I wrote half of this post on my Blackberry at 3 in the morning, after waking up from a somewhat strange and surreal dream. The bizarre part wasn’t the dream, but rather what thoughts it inspired. As always, I knew if I didn’t write them down, (or put them in the oft-used “Notes” section of my Blackberry) I wouldn’t remember them this morning.
So here goes the dream: I dreamt that I was swimming laps with a number of people, one being an ex-coworker who was both arrogant and competitive. I remember thinking in the dream that although I was a good swimmer, I wasn’t good enough. I was mentally critiquing my own strokes, expecting that he and others would be doing the same. It wasn’t until later that he asked how I learned to dive, admiring that possibly I could have been better than he was at something.
Here’s what makes the dream interesting: While I can swim well, I’m not a great diver. I swam because my mom didn’t let me take dance. Somehow, my intrinsic clumsiness (a.k.a. “bull in the china shop syndrome”) didn’t seem conducive to ballet. With swimming, I was never close to the best but better than many people I knew. I secretly enjoyed knowing that people who could outrun me or do other sports well couldn’t often swim better than I could. I always wanted someone to be in awe of my talent. In anything.
Now for the interpretation: whether you can dive, write or call football plays nine out of 10 times before you see them executed, we all tend to protect our talents for fear of finding out that, well, maybe we’re not so unique. Even worse than being common is finding out that perhaps you’re not good at “this” after all, this being what you thought your talent was. For this reason, we tend to end up dating people who aren’t necessarily good at the same things – you want to share interests, but fear that someone could be better than you – and then you won’t be as special anymore.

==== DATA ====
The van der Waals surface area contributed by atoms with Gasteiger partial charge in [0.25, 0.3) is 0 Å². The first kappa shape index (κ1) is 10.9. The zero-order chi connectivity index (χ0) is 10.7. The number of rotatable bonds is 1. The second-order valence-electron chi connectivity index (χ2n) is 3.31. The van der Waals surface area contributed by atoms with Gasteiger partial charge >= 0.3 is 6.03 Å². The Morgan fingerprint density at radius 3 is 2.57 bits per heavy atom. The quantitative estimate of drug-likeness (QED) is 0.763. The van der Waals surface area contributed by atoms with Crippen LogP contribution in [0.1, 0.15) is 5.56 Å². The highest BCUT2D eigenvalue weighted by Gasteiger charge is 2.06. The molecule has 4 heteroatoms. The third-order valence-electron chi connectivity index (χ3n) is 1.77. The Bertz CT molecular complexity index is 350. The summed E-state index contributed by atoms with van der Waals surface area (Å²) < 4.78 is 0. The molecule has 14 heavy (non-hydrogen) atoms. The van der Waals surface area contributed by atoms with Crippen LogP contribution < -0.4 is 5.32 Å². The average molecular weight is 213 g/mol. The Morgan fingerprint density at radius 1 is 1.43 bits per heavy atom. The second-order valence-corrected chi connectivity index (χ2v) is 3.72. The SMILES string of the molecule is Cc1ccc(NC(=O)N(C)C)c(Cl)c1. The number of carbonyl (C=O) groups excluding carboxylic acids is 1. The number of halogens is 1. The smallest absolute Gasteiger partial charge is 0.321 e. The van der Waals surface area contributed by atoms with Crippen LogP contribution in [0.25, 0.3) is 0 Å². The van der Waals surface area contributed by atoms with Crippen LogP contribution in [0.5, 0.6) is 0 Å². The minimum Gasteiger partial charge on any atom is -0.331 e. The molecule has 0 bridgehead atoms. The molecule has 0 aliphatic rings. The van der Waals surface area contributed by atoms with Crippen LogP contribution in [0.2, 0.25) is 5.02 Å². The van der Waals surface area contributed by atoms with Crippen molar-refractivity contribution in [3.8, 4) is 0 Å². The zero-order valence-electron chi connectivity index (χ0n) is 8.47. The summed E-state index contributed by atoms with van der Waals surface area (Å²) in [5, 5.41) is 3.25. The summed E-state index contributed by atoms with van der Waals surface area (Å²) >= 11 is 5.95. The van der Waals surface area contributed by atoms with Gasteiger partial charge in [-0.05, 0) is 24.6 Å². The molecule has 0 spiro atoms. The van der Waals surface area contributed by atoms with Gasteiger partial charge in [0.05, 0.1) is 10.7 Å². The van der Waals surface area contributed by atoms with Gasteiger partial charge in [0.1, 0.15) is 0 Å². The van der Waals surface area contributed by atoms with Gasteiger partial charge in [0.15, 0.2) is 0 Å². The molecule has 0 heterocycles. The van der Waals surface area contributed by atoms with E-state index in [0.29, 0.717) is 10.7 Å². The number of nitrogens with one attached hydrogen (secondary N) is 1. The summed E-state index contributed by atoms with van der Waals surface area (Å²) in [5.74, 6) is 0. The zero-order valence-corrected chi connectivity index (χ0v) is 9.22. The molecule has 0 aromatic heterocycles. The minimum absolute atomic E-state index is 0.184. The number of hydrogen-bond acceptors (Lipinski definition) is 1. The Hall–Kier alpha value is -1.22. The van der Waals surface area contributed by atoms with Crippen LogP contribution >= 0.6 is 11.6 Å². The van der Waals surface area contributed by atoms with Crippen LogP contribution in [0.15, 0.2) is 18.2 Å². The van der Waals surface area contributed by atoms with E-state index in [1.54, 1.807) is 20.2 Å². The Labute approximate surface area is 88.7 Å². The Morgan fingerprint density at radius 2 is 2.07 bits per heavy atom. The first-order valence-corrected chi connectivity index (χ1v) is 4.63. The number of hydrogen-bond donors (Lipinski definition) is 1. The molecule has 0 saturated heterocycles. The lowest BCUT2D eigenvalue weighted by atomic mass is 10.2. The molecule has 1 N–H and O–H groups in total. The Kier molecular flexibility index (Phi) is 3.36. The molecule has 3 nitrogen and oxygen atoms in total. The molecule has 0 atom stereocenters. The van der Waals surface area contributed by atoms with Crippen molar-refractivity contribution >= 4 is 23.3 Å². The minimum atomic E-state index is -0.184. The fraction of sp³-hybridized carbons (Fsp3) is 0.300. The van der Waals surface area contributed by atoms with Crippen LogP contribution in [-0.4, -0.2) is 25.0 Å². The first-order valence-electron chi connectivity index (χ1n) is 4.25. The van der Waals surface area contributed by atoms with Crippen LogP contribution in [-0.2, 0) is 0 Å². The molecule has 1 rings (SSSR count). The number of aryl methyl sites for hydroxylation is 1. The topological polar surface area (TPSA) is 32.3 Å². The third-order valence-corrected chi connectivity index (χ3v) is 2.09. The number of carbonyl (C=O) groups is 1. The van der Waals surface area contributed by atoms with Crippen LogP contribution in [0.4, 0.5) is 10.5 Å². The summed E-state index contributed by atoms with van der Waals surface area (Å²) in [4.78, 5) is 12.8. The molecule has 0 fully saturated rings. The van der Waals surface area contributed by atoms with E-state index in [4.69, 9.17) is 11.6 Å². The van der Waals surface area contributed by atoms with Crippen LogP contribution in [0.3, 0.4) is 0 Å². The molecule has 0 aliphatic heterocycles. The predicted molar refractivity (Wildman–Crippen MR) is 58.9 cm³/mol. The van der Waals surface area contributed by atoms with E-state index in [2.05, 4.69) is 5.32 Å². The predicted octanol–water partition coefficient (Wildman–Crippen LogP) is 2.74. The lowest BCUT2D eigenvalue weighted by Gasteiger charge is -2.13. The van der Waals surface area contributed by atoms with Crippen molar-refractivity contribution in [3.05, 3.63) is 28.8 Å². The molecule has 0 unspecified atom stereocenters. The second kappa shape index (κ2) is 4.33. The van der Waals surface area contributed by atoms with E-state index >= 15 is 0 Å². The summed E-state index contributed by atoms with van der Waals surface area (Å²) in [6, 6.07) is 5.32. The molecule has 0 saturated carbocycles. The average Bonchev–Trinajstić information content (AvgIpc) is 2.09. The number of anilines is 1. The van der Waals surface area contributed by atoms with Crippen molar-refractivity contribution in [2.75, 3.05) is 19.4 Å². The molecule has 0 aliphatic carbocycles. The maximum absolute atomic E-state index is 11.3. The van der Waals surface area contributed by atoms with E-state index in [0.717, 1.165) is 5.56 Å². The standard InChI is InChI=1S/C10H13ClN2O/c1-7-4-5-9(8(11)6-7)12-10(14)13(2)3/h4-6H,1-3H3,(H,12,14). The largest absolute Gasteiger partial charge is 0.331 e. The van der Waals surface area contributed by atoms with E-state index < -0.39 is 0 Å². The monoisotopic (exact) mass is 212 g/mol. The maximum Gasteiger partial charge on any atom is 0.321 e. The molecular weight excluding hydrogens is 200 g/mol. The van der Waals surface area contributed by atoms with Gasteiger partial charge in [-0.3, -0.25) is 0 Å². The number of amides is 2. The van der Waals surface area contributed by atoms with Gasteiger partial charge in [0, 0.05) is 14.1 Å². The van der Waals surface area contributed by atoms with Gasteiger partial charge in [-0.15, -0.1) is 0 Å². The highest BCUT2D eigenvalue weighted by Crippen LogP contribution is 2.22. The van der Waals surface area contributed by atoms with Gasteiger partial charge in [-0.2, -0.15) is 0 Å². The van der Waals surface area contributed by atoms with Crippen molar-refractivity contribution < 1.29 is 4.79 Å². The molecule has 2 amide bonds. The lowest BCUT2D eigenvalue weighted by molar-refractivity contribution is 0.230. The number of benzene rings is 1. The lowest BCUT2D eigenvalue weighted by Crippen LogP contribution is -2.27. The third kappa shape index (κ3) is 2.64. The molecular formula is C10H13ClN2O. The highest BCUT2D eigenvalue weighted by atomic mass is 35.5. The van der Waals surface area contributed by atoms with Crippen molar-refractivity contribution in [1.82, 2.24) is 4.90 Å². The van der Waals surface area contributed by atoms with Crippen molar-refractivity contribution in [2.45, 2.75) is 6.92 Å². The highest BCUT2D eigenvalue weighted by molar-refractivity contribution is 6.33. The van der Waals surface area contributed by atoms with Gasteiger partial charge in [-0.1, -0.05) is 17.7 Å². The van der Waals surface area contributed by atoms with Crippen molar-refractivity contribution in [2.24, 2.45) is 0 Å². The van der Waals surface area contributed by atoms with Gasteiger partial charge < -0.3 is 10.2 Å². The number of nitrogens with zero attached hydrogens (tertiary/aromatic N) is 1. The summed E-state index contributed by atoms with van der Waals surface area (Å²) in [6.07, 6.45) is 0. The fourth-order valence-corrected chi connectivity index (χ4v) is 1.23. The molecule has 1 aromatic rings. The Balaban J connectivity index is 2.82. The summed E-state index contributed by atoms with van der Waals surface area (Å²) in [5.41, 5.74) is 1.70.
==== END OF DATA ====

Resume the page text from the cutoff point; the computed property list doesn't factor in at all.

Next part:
Since I was a kid, I was always told that I was a good writer. I was used to being complimented by my family, peers and teachers for my creativity and writing ability. Then one day, it was essentially hinted at by someone who is important to me, that maybe I’m not such a great writer. And it stuck. I’ve never been able to reflect upon myself as being as talented anymore and find myself afraid to commiserate with people who are good at the same things as I am.
Some of my best friends are amazing writers, and perhaps, that is one of the pillars that our friendship stands on – a common interest. However, we have a mutual appreciation for each other’s talent and what each of us knows and can bring to the table. There is no inherent fear of competition.
Recently, I dated someone who possessed the complete opposite skill set as me. He was very smart – mechanical, analytical and thought in numbers. On the other hand, he considered himself “functionally illiterate” because he didn’t have the same fluidity with language as I did. His admiration of my talent made me feel special – that I could intellectually bring something to the table that he couldn’t.
After that dream last night, I was reminded that my ability to recognize my own talents is fragile. I will question “if I’m any good” when I compare myself to others, especially others who excel in writing. I’ve never been a competitive person; in some ways, it could be a detriment to me. But just the same, the fear of seeming “less” to someone you want to seem “more” to, will also reign supreme.